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Companies Can Forget About Changing For The Better If Leaders Refuse To Act First

It doesn’t matter how good your company is. If leadership isn’t pulling its weight, it’s time to make a change.

A company is only as good as its leadership. That’s a simple fact of business, but it has profound implications for the way we all work and live together every day. If leaders aren’t up to the job, if they’re not acting with vision or courage or commitment—then no amount of organisational change can save them from failure. Companies that have been stuck in a rut for years are always waiting on their leaders to pull them out: “If only our CEO would listen!” But here’s the thing about CEOs: They don’t get paid enough for any one person to be allowed to screw things up any more than necessary! We’re all going through these changes together as individuals and companies alike; let’s get this done already! Here are three ways that ineffective leaders can stop holding us back from progress:

A company is only as good as its leadership.

In a recent Forbes article, “How to Create an Innovation Culture,” author David Brussin says that “a company’s culture is only as good as its leadership.” He’s right on the mark. Leadership is the most important factor in the change, success and failure—and it’s also responsible for innovation and culture. Without leadership, nothing happens at all; you’re left with nothing but talk about changing for the better with no action behind it.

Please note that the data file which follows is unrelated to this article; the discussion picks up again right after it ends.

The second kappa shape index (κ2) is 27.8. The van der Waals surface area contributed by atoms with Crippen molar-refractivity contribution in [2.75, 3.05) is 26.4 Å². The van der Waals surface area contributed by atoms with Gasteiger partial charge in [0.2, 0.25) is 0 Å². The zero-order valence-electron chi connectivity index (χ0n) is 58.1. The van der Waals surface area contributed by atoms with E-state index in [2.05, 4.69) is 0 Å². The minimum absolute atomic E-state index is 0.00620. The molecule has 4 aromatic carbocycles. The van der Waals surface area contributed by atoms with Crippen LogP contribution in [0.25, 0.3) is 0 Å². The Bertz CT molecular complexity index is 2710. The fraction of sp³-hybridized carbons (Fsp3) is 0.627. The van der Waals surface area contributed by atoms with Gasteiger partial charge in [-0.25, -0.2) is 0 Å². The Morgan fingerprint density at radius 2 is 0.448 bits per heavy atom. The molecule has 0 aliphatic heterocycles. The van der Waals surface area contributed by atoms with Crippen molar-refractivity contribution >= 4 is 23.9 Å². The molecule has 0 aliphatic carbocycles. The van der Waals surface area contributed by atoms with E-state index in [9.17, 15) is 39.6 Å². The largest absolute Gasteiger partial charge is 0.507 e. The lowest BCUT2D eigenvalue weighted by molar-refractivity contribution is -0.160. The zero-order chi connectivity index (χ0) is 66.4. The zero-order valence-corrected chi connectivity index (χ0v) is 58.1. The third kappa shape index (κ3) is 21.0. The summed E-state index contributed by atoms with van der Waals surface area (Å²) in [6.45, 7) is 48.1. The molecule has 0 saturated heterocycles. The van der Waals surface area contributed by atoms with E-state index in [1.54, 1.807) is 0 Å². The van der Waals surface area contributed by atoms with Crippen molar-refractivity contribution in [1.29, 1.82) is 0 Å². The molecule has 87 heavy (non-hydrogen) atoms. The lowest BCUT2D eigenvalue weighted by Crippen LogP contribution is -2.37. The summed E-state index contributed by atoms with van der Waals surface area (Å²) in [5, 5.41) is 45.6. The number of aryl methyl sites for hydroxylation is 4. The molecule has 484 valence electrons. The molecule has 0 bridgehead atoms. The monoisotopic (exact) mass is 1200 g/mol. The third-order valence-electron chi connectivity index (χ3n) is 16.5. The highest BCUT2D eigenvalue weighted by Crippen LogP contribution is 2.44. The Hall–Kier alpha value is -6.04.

Organization commitment to change is the ultimate arbiter of the change.

Organization commitment to change is the ultimate arbiter of the change. It is the reason why change happens, and it’s also the reason why change doesn’t happen. When an organization has high levels of organization commitment to a new strategy, then it will be much more likely to succeed – even if there are obstacles along the way (like resistance). On the other hand, when an organization has low levels of organization commitment towards implementing a new strategy or process; then it may not even get off the ground because people won’t say yes when asked if they are willing to help implement this new idea/process/system etc.

The key question becomes: How do you build organisational commitment?

Resistance can be combated with vision and a new, compelling narrative.

In order to get buy-in from the people who need it, a new narrative is needed. A narrative is defined as “a story that explains a situation or series of events.”

The story you tell about your company’s change needs to have three qualities: it must be compelling, truthful and consistent with reality. Compelling means the story will convince your audience that change is necessary; truthful means there are no hidden agendas; and consistent with reality means that you can prove what you’re saying will work (and isn’t just magical thinking).

The most effective leaders are the ones who lead by example.

The most effective leaders are the ones who lead by example. They show their people that they’re willing to change, even if it means making mistakes and failing. When you make an effort to improve your own behaviour, you send a message that change is possible—and it gives others permission to do so as well.